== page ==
(Detroit News) A mom sits at her kitchen table writing something down when her grade schooler saunters up with a big box of Cheerios.
“Mom,” says the girl. “Yes, honey?” mom responds. “Dad told me Cheerios is good for your heart. Is that true?”
Mom glances at the box, noting that it says the whole-grain oats inside are “heart healthy.”
Cut to dad napping on the living room couch. He stirs and starts to sit up, sending a pile of Cheerios on his upper chest (where his heart is) crunchily cascading to cushions and floor.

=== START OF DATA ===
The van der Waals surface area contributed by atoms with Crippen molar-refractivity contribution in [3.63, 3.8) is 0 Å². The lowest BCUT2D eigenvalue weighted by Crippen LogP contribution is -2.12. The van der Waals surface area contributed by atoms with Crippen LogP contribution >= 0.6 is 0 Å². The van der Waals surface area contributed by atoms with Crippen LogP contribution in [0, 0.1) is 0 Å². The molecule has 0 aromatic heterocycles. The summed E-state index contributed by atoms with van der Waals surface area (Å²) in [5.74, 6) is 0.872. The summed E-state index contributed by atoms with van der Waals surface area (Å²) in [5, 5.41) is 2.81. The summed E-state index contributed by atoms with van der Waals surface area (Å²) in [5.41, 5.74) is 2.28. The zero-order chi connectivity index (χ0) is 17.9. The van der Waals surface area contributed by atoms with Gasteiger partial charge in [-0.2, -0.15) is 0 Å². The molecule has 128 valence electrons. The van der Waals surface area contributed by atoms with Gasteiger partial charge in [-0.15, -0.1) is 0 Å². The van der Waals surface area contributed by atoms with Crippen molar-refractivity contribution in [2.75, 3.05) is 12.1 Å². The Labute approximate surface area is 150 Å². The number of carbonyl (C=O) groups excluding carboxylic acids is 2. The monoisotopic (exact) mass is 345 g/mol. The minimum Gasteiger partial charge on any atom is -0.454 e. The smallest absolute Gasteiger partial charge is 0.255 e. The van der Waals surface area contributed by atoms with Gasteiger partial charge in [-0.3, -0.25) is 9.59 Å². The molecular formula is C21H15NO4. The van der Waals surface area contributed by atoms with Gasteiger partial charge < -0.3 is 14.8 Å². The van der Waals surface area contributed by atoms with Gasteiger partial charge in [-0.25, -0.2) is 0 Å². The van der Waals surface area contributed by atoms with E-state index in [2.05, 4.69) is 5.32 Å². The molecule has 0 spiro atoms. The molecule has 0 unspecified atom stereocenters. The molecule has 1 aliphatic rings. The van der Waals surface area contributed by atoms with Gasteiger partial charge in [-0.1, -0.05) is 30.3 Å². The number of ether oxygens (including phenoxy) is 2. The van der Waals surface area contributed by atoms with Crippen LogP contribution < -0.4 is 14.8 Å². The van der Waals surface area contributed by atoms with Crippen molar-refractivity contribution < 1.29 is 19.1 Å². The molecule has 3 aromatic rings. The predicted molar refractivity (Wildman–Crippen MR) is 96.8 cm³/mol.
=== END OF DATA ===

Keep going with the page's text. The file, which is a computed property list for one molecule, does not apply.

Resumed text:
The message is in line with the company’s long-running Heart Healthy campaign, except this 30-second ad features a black dad, white mom and biracial child and produced enough vitriol on YouTube last week that Cheerios requested the comments section be turned off.
This week, the company is standing by the fictitious family, which reflects a black-white racial mix uncommon in commercials today, especially in ads on TV, at a time when interracial and interethnic couples are on the rise in real life.